|Get a free flu shot through your health plan.|
|Kaiser Permanente Members||United Healthcare (City Plan) Members||Blue Shield of California Members|
|Go to any KP medical facility for a free shot. Visit kp.org/flu or call 800-573-5811 for times and locations.||
Flu shots are covered 100% from an in-network physi- cian, or at one of the retail pharmacies and Convenience Care Clinics below. Show your medical ID card:
Get a flu shot from a Primary Care Physician (PCP) at no co-pay cost. Contact your PCP to schedule. Or your medical group may offer reimbursement for flu shots received at a clinic or pharmacy.
Call for details: Brown & Toland: 1-800-225-5637
Hill Physicians: 1-800-445-5747
Chinese Community Health Care Association: 415-834-2118
John Muir Health: 925-952-2887
Influenza is a serious disease that can lead to hospitalization and sometimes even death. Every flu season is different, and influenza infection can affect people differently. Even healthy people can get very sick from the flu and spread it to others. An annual seasonal flu vaccine is the best way to reduce the chances that you will get seasonal flu and spread it to others. When more people get vaccinated against the flu, less flu can spread through that community. You can protect people who are at greater risk of getting seriously ill from the flu. The flu shot may also make your illness milder if you do get sick. (http://www.cdc.gov/flu/protect/keyfacts.htm)
A flu vaccination takes about 2 weeks to become fully effective.
Everyone 6 months and older is recommended for annual flu vaccination with rare exception. It is especially important for children younger than 5, people 65 years and older, pregnant women, and those with conditions like asthma, diabetes, and chronic lung diseases because they are at greater risk of developing complications from the flu, like pneumonia.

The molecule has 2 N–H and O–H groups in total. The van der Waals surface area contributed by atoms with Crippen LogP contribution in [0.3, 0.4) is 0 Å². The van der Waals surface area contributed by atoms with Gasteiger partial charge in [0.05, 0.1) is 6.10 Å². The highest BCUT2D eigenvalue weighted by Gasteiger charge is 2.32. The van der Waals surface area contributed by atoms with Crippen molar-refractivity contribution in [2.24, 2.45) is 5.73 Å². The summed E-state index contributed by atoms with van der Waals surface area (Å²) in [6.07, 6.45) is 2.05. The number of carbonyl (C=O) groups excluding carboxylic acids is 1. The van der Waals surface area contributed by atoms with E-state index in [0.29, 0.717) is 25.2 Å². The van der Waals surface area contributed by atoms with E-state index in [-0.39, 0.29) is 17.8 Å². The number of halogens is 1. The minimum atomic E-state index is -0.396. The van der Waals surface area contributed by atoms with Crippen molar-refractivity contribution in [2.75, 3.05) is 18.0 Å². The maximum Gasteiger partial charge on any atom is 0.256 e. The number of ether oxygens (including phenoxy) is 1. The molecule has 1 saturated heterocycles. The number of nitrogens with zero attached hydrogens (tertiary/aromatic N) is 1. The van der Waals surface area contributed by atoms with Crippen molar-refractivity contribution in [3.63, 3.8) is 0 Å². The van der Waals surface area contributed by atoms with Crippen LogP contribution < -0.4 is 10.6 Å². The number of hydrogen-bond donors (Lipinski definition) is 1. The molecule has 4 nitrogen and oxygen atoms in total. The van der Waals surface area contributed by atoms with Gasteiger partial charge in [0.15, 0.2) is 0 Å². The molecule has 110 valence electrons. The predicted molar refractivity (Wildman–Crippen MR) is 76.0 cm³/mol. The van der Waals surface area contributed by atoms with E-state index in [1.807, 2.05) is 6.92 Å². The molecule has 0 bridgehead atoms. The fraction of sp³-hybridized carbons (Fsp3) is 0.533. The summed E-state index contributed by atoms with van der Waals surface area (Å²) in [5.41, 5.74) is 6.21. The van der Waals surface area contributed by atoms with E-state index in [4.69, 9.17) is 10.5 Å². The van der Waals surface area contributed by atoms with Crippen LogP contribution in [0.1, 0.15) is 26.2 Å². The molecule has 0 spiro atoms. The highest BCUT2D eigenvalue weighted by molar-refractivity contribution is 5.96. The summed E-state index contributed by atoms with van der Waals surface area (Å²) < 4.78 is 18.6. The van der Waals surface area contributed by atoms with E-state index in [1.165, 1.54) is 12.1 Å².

The CDC recommends vaccinating as soon as vaccine is available. See the CDC website for details. However, the flu season usually does not begin until mid to late December, and peaks in January to February. So, October and November clinics are generally considered good timing.
Yes, as long as you don’t have a fever.
You can avoid close contact with people who are sick, stay home when you are sick, cover your mouth and nose when coughing or sneezing, wash your hands often with soap and water, avoid touching your eyes, nose, or mouth, and practice other good habits such as a healthy diet, exercise, and 7-8 hours of sleep every night.
You can learn more about the flu by checking out the Centers for Disease Control and Prevention (CDC) website: http://www.cdc.gov/vaccines/hcp/vis/vis-statements/flu.html